The court after listening parties’ arguments ordered them to submit any other authorities in support of their case to the Court’s Registrar.

   It further ordered the Court‘s Registrar to effect changes on names of the unions spelt out on the writ.

   An 18-point statement of claim said, among other issues: “The plaintiff’s claim is for an order that the defendants call off their illegal strike and resume work, as mandated by their respective contracts of employment.”

   “The plaintiff’s claim is for an order that the defendants jointly and severally pay to the government, as employer, any financial or economic loss suffered by the government during the pendency of the strike,” it  said

    Public sector workers across the country last month declared a strike in protest against the government’s decision to manage their second-tier pension funds, saying the decision was in contravention of the Pension Law.

   However, the Attorney-General, in the statement of claim, stated: “On a true and proper construction of sections 129 and 211 of the National Pensions Act, 2008 (Act 766), the government is the employer of all public sector workers and is consequently entitled to appoint a trustee or trustees in relation to the second-tier pension scheme.”

   It is further praying the court that “In the alternative, a declaration that upon a true and proper construction of sections 129 and 211 of the National Pensions Act, 2008 (Act 766), neither an employee nor a representative of such employee is by law entitled to sponsor an employer-sponsored scheme or a master trust scheme in relation to the second-tier pension”.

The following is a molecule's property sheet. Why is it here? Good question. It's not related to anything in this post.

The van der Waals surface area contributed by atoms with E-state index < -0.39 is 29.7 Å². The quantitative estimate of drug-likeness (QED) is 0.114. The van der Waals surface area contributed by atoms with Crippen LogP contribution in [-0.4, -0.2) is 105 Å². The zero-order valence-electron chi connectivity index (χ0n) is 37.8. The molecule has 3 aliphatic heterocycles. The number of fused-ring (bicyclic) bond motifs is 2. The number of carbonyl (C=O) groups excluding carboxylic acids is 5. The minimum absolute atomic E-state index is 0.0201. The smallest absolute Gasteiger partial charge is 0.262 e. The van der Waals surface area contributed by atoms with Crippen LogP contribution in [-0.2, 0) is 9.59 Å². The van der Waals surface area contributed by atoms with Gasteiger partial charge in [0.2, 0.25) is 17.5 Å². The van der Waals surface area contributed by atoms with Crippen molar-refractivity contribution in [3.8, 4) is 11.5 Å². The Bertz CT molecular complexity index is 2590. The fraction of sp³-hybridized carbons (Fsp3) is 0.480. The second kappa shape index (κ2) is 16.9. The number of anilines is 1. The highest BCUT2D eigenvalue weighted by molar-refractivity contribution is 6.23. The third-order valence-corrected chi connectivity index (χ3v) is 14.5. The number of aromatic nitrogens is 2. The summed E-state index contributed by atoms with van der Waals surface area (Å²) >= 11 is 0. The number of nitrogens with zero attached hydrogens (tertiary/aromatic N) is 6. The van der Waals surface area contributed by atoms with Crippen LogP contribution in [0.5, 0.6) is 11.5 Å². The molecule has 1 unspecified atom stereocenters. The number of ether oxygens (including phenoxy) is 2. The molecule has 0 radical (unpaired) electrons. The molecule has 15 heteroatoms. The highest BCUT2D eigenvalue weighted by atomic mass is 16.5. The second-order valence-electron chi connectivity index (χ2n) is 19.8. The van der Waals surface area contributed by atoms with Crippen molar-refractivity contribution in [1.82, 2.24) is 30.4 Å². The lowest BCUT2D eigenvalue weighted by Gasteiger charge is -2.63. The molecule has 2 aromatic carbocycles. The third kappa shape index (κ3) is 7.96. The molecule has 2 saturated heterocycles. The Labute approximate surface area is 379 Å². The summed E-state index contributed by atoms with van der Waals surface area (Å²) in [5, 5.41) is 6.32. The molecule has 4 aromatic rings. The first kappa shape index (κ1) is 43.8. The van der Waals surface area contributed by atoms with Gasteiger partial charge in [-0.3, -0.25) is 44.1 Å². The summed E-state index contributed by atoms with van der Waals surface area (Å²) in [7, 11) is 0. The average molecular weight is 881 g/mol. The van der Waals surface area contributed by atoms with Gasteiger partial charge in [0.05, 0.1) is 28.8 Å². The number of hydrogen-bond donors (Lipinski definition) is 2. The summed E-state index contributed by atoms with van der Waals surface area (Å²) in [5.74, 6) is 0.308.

The statement of claim said the plaintiff felt the grievance based upon which the aggrieved labour groups resorted to the indefinite strike was grossly misconceived and without any basis, “as the appointment of a trustee to manage the second-tier pension of public sector workers is exclusively the preserve of their employer, that is, the government of Ghana”.

“Plaintiff avers that the appointment of the Pension Alliance Trust to administer and manage the second-tier pension of public sector workers was done after a process of rigorous screening by the Minister of Finance of five shortlisted companies in accordance with criteria established by the NPRA (National Pension Regulatory),” it added.

   It said as the employer of all public sector workers, the government had not impeded and did not intend to impede in any way whatsoever the full implementation of the second-tier pension scheme for government employees.

    “Plaintiff avers that the government, as the employer of all public sector workers, represented by the defendants, has a vested interest in the contributions it pays monthly towards the retirement of its employees and cannot abdicate that responsibility to defendants,” it said.
    Consequently, membership of more than 800,000 workers called off the strike following the court order.

     The unions include Health Service Worker Union, Ghana Registered Nurses Association, Ghana Medical Association, Government and Hospital Pharmacists Association, Ghana Physician Assistant Associations, Ghana Association of Certified Registered Anesthetists, Ghana National Association Teachers, Teachers and Education Workers Union, National Association of Graduate Teachers and Judicial Service Staff Association.